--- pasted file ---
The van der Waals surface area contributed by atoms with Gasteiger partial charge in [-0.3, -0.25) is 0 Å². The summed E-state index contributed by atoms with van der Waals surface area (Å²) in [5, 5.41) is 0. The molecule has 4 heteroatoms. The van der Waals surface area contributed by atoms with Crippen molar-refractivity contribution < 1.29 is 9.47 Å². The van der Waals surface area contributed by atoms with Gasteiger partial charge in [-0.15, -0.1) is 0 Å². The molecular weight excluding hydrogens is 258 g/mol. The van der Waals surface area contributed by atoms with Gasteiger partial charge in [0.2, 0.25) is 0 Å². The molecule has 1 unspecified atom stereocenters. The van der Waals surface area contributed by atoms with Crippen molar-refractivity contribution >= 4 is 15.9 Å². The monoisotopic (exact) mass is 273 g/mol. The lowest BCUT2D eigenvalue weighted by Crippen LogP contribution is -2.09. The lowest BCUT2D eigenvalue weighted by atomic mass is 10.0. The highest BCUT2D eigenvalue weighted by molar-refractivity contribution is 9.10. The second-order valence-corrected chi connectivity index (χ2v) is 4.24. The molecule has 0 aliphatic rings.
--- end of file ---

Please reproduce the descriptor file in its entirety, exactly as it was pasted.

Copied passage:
The van der Waals surface area contributed by atoms with Gasteiger partial charge in [-0.3, -0.25) is 0 Å². The summed E-state index contributed by atoms with van der Waals surface area (Å²) in [5, 5.41) is 0. The molecule has 4 heteroatoms. The van der Waals surface area contributed by atoms with Crippen molar-refractivity contribution < 1.29 is 9.47 Å². The van der Waals surface area contributed by atoms with Gasteiger partial charge in [-0.15, -0.1) is 0 Å². The molecular weight excluding hydrogens is 258 g/mol. The van der Waals surface area contributed by atoms with Gasteiger partial charge in [0.2, 0.25) is 0 Å². The molecule has 1 unspecified atom stereocenters. The van der Waals surface area contributed by atoms with Crippen molar-refractivity contribution >= 4 is 15.9 Å². The monoisotopic (exact) mass is 273 g/mol. The lowest BCUT2D eigenvalue weighted by Crippen LogP contribution is -2.09. The lowest BCUT2D eigenvalue weighted by atomic mass is 10.0. The highest BCUT2D eigenvalue weighted by molar-refractivity contribution is 9.10. The second-order valence-corrected chi connectivity index (χ2v) is 4.24. The molecule has 0 aliphatic rings.